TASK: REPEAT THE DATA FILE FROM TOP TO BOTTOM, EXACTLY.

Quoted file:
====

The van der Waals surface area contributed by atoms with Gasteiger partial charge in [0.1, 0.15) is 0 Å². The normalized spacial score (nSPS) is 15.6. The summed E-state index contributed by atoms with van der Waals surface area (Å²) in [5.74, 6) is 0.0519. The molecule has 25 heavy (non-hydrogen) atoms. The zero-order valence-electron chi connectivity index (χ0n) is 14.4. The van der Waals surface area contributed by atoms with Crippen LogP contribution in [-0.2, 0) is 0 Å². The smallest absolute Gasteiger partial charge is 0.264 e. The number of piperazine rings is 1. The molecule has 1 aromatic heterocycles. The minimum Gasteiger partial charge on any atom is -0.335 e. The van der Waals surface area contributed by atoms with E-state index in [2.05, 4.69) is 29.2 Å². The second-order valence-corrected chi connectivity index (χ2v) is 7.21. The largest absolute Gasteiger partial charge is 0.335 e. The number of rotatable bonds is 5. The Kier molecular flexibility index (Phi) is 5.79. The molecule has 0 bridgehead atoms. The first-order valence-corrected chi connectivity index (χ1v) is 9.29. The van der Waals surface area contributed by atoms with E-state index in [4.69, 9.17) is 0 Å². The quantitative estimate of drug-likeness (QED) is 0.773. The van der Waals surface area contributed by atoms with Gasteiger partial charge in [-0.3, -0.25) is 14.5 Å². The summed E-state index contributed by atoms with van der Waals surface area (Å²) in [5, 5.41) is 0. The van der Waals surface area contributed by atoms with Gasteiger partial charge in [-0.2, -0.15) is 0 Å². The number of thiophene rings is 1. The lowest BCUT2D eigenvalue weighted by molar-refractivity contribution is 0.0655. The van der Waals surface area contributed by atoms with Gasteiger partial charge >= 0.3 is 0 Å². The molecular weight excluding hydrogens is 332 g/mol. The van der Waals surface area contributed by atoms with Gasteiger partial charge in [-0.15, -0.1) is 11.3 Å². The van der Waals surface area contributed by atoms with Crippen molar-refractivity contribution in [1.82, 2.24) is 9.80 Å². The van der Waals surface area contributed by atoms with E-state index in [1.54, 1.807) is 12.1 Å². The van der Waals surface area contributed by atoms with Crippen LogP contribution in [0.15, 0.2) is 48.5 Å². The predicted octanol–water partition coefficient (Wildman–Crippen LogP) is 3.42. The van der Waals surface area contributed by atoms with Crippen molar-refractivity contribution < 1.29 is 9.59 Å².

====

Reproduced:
The van der Waals surface area contributed by atoms with Gasteiger partial charge in [0.1, 0.15) is 0 Å². The normalized spacial score (nSPS) is 15.6. The summed E-state index contributed by atoms with van der Waals surface area (Å²) in [5.74, 6) is 0.0519. The molecule has 25 heavy (non-hydrogen) atoms. The zero-order valence-electron chi connectivity index (χ0n) is 14.4. The van der Waals surface area contributed by atoms with Crippen LogP contribution in [-0.2, 0) is 0 Å². The smallest absolute Gasteiger partial charge is 0.264 e. The number of piperazine rings is 1. The molecule has 1 aromatic heterocycles. The minimum Gasteiger partial charge on any atom is -0.335 e. The van der Waals surface area contributed by atoms with E-state index in [2.05, 4.69) is 29.2 Å². The second-order valence-corrected chi connectivity index (χ2v) is 7.21. The largest absolute Gasteiger partial charge is 0.335 e. The number of rotatable bonds is 5. The Kier molecular flexibility index (Phi) is 5.79. The molecule has 0 bridgehead atoms. The first-order valence-corrected chi connectivity index (χ1v) is 9.29. The van der Waals surface area contributed by atoms with E-state index in [4.69, 9.17) is 0 Å². The quantitative estimate of drug-likeness (QED) is 0.773. The van der Waals surface area contributed by atoms with Gasteiger partial charge in [-0.3, -0.25) is 14.5 Å². The summed E-state index contributed by atoms with van der Waals surface area (Å²) in [5, 5.41) is 0. The van der Waals surface area contributed by atoms with Gasteiger partial charge in [-0.2, -0.15) is 0 Å². The number of thiophene rings is 1. The lowest BCUT2D eigenvalue weighted by molar-refractivity contribution is 0.0655. The van der Waals surface area contributed by atoms with Gasteiger partial charge >= 0.3 is 0 Å². The molecular weight excluding hydrogens is 332 g/mol. The van der Waals surface area contributed by atoms with Gasteiger partial charge in [-0.15, -0.1) is 11.3 Å². The van der Waals surface area contributed by atoms with Crippen molar-refractivity contribution in [1.82, 2.24) is 9.80 Å². The van der Waals surface area contributed by atoms with E-state index in [1.54, 1.807) is 12.1 Å². The van der Waals surface area contributed by atoms with Crippen LogP contribution in [0.15, 0.2) is 48.5 Å². The predicted octanol–water partition coefficient (Wildman–Crippen LogP) is 3.42. The van der Waals surface area contributed by atoms with Crippen molar-refractivity contribution < 1.29 is 9.59 Å².